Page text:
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Investigation

HSE missed deadlines to open 5 critical eating disorder treatment hubs

Some €1.4 million of an allocated €8 million funding remains unspent.

THE HSE HAS missed a deadline to open five critical eating disorder treatment hubs.

The state body had set a target of opening 16 centres – eight for adults and eight for children – by the end of 2023.

However, it has now confirmed that just 11 are in place. Of this number, the centres are at varying stages of development and not all 11 are fully staffed.

The centres were to be rolled out under the Model of Care, a HSE plan which was to overhaul the country’s eating disorder treatment services.

However, financial backing for the plan has been unsteady. No funding was made available for developing new eating disorder services in 2020, 2021 or 2023.

The 16 treatment hubs are the focus of the plan, with each one staffed by a team including the likes of psychiatrists, nursing staff and dieticians. 

As eating disorders are illnesses which health staff prefer to treat in a community setting, the idea of the hubs is to reach patients before they become more ill and need inpatient care.

However, the delays in rolling out the hubs mean that some parts of the country are essentially left without any specialist treatment. For example, no hubs have been rolled out in CHO 3, consisting of Clare, Limerick and north Tipperary.

In a statement, the HSE said: “The most effective treatment setting for eating disorders (EDs) is usually in the community, although a small number of people benefit from more intensive treatment through day programmes or inpatient care.

“There are currently five of these specialist CAMHS (Child and Adolescent Mental Health Service) teams and six adult teams at various stages of development across the HSE.”

Protests took place in Dublin, Cork and Limerick earlier this month highlighting the lack of eating disorder services across the country.

Increase in demand

It came amid a sharp rise in the number of people seeking treatment, with the Health Research Board publishing figures last year showing that the number of child and adolescent admissions for eating disorders jumped from 33 in 2018 to 80 in 2022.

The HSE highlighted that €8 million in funding has been made available for the development of eating disorder services since 2016, even with no new funds allocated in several years.

The funds were to be used to hire almost 100 staff. 

However, as this target has not yet been reached, some €1.4 million of the allocated €8 million funding remains unspent.

“Over 80 of those roles had been filled as of November 2023, prior to HSE recruitment pause,” the HSE said in a statement.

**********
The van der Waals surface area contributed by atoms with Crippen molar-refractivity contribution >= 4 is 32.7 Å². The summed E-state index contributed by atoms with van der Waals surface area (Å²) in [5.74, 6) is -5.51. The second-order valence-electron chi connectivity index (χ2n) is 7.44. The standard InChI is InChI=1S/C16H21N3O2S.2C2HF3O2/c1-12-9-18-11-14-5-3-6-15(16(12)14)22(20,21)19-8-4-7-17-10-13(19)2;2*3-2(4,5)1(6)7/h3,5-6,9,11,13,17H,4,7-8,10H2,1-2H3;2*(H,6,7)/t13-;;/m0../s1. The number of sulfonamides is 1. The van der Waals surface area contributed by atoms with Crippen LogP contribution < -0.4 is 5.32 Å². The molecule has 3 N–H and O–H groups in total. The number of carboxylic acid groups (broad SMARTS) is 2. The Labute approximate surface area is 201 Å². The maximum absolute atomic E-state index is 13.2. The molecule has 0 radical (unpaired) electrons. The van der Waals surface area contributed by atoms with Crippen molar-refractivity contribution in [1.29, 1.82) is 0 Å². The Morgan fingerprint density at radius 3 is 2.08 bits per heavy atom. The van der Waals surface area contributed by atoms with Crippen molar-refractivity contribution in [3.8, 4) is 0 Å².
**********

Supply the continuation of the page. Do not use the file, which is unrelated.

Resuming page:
While there has never been detailed research on the cost of eating disorders in Ireland, a study in the UK estimated a minimum cost of £1.26 billion (€1.47 billion) in areas such as healthcare costs.  

Fiona Coyle, the chief executive of Mental Health Reform, said it is widely acknowledged that Ireland’s eating disorder model of care “has not been rolled out in line with what was originally thought”.

She said a further issue is that the model of care was drafted up around a decade ago, when population growth estimates were much lower.

Because of this, even when all 16 centres are operating and fully staffed, the level of services offered still may not be enough to meet demand.

“Our Census shows we have a bigger population than we thought. To add to that, since Covid happened, there is evidence that there’s been increasing presentations of eating disorders,” she said.

“While there has been funding increases (compared to before the model of care), as an overall percentage of the healthcare budget, funding for clinical programmes such as for eating disorders has not increased over the last five years.”

Earlier this week, The Journal revealed no funding was provided over the last six years to open adult eating disorder treatment beds.

Tonight, RTÉ Prime Time is broadcasting a special report on Ireland’s failure to deliver services to both children and adults with eating disorders. 

Echoing Coyle’s statement, Professor of Child and Adolescent Psychiatry, Fiona McNicholas told RTÉ: “Post Covid, what we saw was an increased referrals of eating disorder internationally. They referred to it as a tsunami of eating disorders, and we saw that again here in Ireland.” 

The investigative team spoke to a number of people impacted by the lack of services. Lauren Gaffney told reporter Conor Wilson that her eating disorder was a compulsion driven not by body image or a desire to be thin.

“I didn’t fuel myself enough for the amount of things that I was doing every day,” she explained. “That’s how I was coping with life. And unfortunately, restriction became my coping, my existence.”

Her treatment plan is made more difficult because of certain restrictions around BMI. 

“I’m unwell and I’m struggling, and I need support, but yet I’m not at a heavy enough position in order to receive support. Our (mental) health professionals will only engage with me if I’m a certain BMI.

“I need the help and support to increase my weight to get to the BMI, but there is nobody there who can offer me that support unless I go, and I present myself to a hospital and be put on a medical ward for refeeding. Because I’m not heavy enough, but I’m too sick for support… My threshold is not the magic number to receive help and support.” 

Prime Time airs tonight at 9.35pm.

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